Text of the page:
Rule 3.7(h)(1) of the Maine Bar Rules[1] provides as follows:

A lawyer shall not directly or indirectly give or lend anything of value to a judge, official, or employee of a tribunal unless the personal or family relationship between the lawyer and the judge, official, or employee is such that such gifts are customarily given and exchanged. This paragraph does not preclude contributions to election campaigns of public officers.
  1. The prohibition of Rule 3.7(h)(1) extends to gifts that are made “indirectly” to judges.

On its face, Rule 3.7(h)(1) prohibits lawyers from “indirectly” as well as “directly” giving anything of value to a judge, except as permitted by that Rule. Under the proposal described in this inquiry, lawyers would not be directly giving anything of value to judges. All contributions would be made to the Fund, and the Maine Bar Foundation would make an annual grant from the Fund to the Judicial Department and not to the individual judges. Although contributions to the Fund do not constitute “direct” gifts to judges, they nonetheless indirectly ultimately accrue to the benefit of judges through the conduits of the Maine Bar Foundation and the Judicial Department. Given the broad sweep of Rule 3.7(h)(1), which expressly extends to “indirect” as well as “direct” gifts to judges, the Commission concludes that contributions by lawyers to the Fund would be prohibited by that Rule.

  1. The prohibition of Rule 3.7(h)(1) applies even though contributions are not made for the purposes of influencing, or are not likely to influence, the judgment of a tribunal.

Although it could be argued that Rule 3.7(h)(1) should be construed so as to prohibit only such gifts that are made for the purpose of influencing, or are likely to influence, the judgment of a tribunal, neither the language of that Rule nor its history supports such a construction.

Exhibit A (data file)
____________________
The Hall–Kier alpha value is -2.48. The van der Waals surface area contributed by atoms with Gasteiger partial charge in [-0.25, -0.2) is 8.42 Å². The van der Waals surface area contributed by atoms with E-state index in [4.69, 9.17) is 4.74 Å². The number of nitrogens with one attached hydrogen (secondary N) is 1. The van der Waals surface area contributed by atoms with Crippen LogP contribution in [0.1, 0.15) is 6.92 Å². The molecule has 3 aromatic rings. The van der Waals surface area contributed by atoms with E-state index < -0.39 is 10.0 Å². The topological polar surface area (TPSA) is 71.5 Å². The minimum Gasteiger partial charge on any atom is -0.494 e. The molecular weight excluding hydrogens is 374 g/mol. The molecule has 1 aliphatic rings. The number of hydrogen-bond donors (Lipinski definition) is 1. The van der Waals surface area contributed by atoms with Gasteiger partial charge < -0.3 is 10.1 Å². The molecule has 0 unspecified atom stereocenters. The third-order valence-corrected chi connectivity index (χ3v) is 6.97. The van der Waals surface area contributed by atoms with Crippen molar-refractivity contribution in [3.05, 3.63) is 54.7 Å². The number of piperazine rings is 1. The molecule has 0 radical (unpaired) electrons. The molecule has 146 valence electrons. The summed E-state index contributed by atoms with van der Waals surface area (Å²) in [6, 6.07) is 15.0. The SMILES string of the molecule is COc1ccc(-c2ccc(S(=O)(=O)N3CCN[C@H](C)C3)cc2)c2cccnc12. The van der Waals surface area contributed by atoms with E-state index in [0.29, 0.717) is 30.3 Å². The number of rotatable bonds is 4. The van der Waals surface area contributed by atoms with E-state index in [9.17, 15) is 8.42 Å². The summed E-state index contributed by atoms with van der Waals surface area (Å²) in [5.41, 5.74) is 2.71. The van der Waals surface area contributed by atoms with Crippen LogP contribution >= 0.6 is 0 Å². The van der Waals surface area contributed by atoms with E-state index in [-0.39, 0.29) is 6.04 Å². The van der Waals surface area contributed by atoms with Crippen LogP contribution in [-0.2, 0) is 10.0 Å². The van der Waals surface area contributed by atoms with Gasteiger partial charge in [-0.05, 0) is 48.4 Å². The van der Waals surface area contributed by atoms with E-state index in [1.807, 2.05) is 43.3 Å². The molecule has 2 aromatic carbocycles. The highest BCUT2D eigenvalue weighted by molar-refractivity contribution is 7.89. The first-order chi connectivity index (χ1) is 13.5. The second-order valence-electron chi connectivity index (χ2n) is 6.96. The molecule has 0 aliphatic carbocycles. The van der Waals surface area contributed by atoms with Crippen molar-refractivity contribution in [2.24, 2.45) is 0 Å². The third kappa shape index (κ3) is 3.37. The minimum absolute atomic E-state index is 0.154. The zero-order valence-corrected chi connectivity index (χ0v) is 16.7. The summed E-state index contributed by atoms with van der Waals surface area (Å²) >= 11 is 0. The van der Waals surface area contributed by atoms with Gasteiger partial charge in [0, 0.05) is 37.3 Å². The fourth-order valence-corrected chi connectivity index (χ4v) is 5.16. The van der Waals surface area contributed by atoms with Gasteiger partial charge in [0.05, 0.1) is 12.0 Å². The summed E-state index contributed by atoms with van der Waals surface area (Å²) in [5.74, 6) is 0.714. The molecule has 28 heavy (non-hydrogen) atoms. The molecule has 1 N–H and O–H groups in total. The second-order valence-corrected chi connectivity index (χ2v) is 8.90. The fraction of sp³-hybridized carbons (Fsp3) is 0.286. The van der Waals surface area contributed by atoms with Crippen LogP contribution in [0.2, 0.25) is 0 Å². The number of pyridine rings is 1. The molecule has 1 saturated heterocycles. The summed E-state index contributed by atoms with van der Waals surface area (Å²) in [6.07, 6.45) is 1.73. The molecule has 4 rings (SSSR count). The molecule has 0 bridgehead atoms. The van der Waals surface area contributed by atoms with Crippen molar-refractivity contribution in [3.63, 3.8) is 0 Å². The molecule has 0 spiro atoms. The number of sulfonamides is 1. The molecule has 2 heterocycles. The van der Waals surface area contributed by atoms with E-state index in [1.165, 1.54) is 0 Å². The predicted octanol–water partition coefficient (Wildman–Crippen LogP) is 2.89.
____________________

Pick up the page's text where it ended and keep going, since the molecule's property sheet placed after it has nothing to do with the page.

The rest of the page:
On its face, Rule 3.7(h)(1) contains no language that limits its ban only to such gifts that are made with improper motive or that might adversely affect the administration of justice.[2]

Nor does the history of Rule 3.7(h)(1) suggest that the extent of its prohibition should be limited in that respect. Rule 3.7(h)(1) was derived from DR 7‑110(A) of the A.B.A. Model Code of Professional Responsibility. See Reporter’s Notes to Rule 3.7(h). As originally adopted by the American Bar Association as part of the Model Code on August 12, 1969, effective January 1, 1970, DR 7‑110(A) provided as follows:

A lawyer shall not give or lend any thing of value to a judge, official, or employee of a tribunal.

Prior to its adoption in that form, the preliminary draft of DR 7‑110(A) ended with the following limiting clause: “if the gift or loan is for the purpose of influencing, or is likely to influence, his judgment or obtaining some benefit for the lawyer or the lawyer’s client.” That clause, however, was omitted from the final draft of DR 7‑110(A). See A.B.A. Annotated Code of Professional Responsibility (1979) at 375. The omission of that limiting clause indicates that the prohibition of DR 7‑110(A), as originally adopted, extended to gifts from lawyers to judges, regardless of motive or tendency to influence a tribunal, subject only to such exceptions as are contained within that Disciplinary Rule itself. See also In re Corboy, 528 N.E.2d 694, 698 (Ill. 1988) (eleemosynary motives are irrelevant under Illinois’ version of DR 7‑110(A)).